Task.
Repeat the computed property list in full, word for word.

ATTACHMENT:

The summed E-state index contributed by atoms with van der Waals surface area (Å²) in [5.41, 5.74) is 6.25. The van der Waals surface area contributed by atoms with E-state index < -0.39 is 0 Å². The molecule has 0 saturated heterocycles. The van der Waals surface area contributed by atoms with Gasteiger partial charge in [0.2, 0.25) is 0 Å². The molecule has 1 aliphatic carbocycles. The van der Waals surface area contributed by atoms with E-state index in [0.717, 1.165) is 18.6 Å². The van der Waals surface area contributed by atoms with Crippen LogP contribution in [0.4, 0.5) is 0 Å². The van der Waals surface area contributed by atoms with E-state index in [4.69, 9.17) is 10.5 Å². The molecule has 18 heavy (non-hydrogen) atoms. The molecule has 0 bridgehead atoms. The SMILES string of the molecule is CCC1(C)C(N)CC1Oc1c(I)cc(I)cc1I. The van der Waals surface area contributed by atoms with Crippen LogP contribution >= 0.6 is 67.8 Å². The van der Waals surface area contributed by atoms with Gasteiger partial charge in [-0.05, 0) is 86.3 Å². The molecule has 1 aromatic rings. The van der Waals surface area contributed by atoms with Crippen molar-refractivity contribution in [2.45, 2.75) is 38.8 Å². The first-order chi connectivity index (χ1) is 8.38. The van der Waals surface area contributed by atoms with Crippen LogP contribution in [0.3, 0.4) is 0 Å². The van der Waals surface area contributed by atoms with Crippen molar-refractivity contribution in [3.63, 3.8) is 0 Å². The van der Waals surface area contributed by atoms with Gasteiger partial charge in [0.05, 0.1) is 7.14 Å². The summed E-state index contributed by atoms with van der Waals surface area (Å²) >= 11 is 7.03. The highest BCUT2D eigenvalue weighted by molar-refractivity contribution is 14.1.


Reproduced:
The summed E-state index contributed by atoms with van der Waals surface area (Å²) in [5.41, 5.74) is 6.25. The van der Waals surface area contributed by atoms with E-state index < -0.39 is 0 Å². The molecule has 0 saturated heterocycles. The van der Waals surface area contributed by atoms with Gasteiger partial charge in [0.2, 0.25) is 0 Å². The molecule has 1 aliphatic carbocycles. The van der Waals surface area contributed by atoms with E-state index in [0.717, 1.165) is 18.6 Å². The van der Waals surface area contributed by atoms with Crippen LogP contribution in [0.4, 0.5) is 0 Å². The van der Waals surface area contributed by atoms with E-state index in [4.69, 9.17) is 10.5 Å². The molecule has 18 heavy (non-hydrogen) atoms. The molecule has 0 bridgehead atoms. The SMILES string of the molecule is CCC1(C)C(N)CC1Oc1c(I)cc(I)cc1I. The van der Waals surface area contributed by atoms with Crippen LogP contribution >= 0.6 is 67.8 Å². The van der Waals surface area contributed by atoms with Gasteiger partial charge in [-0.05, 0) is 86.3 Å². The molecule has 1 aromatic rings. The van der Waals surface area contributed by atoms with Crippen molar-refractivity contribution in [2.45, 2.75) is 38.8 Å². The first-order chi connectivity index (χ1) is 8.38. The van der Waals surface area contributed by atoms with Crippen LogP contribution in [0.3, 0.4) is 0 Å². The van der Waals surface area contributed by atoms with Crippen molar-refractivity contribution in [3.63, 3.8) is 0 Å². The van der Waals surface area contributed by atoms with Gasteiger partial charge in [0.05, 0.1) is 7.14 Å². The summed E-state index contributed by atoms with van der Waals surface area (Å²) >= 11 is 7.03. The highest BCUT2D eigenvalue weighted by molar-refractivity contribution is 14.1.